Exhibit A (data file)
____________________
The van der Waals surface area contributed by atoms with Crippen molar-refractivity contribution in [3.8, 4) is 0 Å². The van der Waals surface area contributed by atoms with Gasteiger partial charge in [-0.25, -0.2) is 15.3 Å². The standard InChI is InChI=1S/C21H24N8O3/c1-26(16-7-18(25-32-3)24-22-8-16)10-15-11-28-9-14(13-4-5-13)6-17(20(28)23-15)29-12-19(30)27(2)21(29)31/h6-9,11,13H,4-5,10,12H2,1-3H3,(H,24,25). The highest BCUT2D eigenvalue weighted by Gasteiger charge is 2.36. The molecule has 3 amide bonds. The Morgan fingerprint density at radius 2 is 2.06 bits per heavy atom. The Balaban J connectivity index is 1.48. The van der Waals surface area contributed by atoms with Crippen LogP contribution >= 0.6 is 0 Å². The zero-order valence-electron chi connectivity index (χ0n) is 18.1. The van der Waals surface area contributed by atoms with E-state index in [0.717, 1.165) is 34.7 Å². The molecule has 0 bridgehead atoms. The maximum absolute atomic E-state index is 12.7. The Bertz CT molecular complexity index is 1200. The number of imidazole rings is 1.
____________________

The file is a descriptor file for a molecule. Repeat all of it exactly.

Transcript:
The van der Waals surface area contributed by atoms with Crippen molar-refractivity contribution in [3.8, 4) is 0 Å². The van der Waals surface area contributed by atoms with Gasteiger partial charge in [-0.25, -0.2) is 15.3 Å². The standard InChI is InChI=1S/C21H24N8O3/c1-26(16-7-18(25-32-3)24-22-8-16)10-15-11-28-9-14(13-4-5-13)6-17(20(28)23-15)29-12-19(30)27(2)21(29)31/h6-9,11,13H,4-5,10,12H2,1-3H3,(H,24,25). The highest BCUT2D eigenvalue weighted by Gasteiger charge is 2.36. The molecule has 3 amide bonds. The Morgan fingerprint density at radius 2 is 2.06 bits per heavy atom. The Balaban J connectivity index is 1.48. The van der Waals surface area contributed by atoms with Crippen LogP contribution >= 0.6 is 0 Å². The zero-order valence-electron chi connectivity index (χ0n) is 18.1. The van der Waals surface area contributed by atoms with E-state index in [0.717, 1.165) is 34.7 Å². The molecule has 0 bridgehead atoms. The maximum absolute atomic E-state index is 12.7. The Bertz CT molecular complexity index is 1200. The number of imidazole rings is 1.